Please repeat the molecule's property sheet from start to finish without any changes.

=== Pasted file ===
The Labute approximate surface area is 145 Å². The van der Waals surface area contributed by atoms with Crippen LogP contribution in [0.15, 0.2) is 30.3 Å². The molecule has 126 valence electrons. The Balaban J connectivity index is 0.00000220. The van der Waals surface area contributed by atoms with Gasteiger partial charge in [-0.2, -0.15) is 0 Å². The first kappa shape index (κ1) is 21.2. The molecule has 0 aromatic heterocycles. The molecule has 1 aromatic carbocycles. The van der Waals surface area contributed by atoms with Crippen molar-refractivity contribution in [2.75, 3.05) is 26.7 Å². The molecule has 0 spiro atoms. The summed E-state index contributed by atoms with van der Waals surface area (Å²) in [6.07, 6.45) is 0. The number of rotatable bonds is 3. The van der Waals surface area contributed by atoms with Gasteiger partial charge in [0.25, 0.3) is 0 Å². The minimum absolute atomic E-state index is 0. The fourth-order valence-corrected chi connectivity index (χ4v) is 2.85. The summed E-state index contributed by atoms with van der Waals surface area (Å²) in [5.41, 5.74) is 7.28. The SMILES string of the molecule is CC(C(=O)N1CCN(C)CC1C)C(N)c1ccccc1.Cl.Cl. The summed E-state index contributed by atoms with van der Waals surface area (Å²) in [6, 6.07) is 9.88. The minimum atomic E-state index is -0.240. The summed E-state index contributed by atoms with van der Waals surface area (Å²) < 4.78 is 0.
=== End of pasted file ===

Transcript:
The Labute approximate surface area is 145 Å². The van der Waals surface area contributed by atoms with Crippen LogP contribution in [0.15, 0.2) is 30.3 Å². The molecule has 126 valence electrons. The Balaban J connectivity index is 0.00000220. The van der Waals surface area contributed by atoms with Gasteiger partial charge in [-0.2, -0.15) is 0 Å². The first kappa shape index (κ1) is 21.2. The molecule has 0 aromatic heterocycles. The molecule has 1 aromatic carbocycles. The van der Waals surface area contributed by atoms with Crippen molar-refractivity contribution in [2.75, 3.05) is 26.7 Å². The molecule has 0 spiro atoms. The summed E-state index contributed by atoms with van der Waals surface area (Å²) in [6.07, 6.45) is 0. The number of rotatable bonds is 3. The van der Waals surface area contributed by atoms with Gasteiger partial charge in [0.25, 0.3) is 0 Å². The minimum absolute atomic E-state index is 0. The fourth-order valence-corrected chi connectivity index (χ4v) is 2.85. The summed E-state index contributed by atoms with van der Waals surface area (Å²) in [5.41, 5.74) is 7.28. The SMILES string of the molecule is CC(C(=O)N1CCN(C)CC1C)C(N)c1ccccc1.Cl.Cl. The summed E-state index contributed by atoms with van der Waals surface area (Å²) in [6, 6.07) is 9.88. The minimum atomic E-state index is -0.240. The summed E-state index contributed by atoms with van der Waals surface area (Å²) < 4.78 is 0.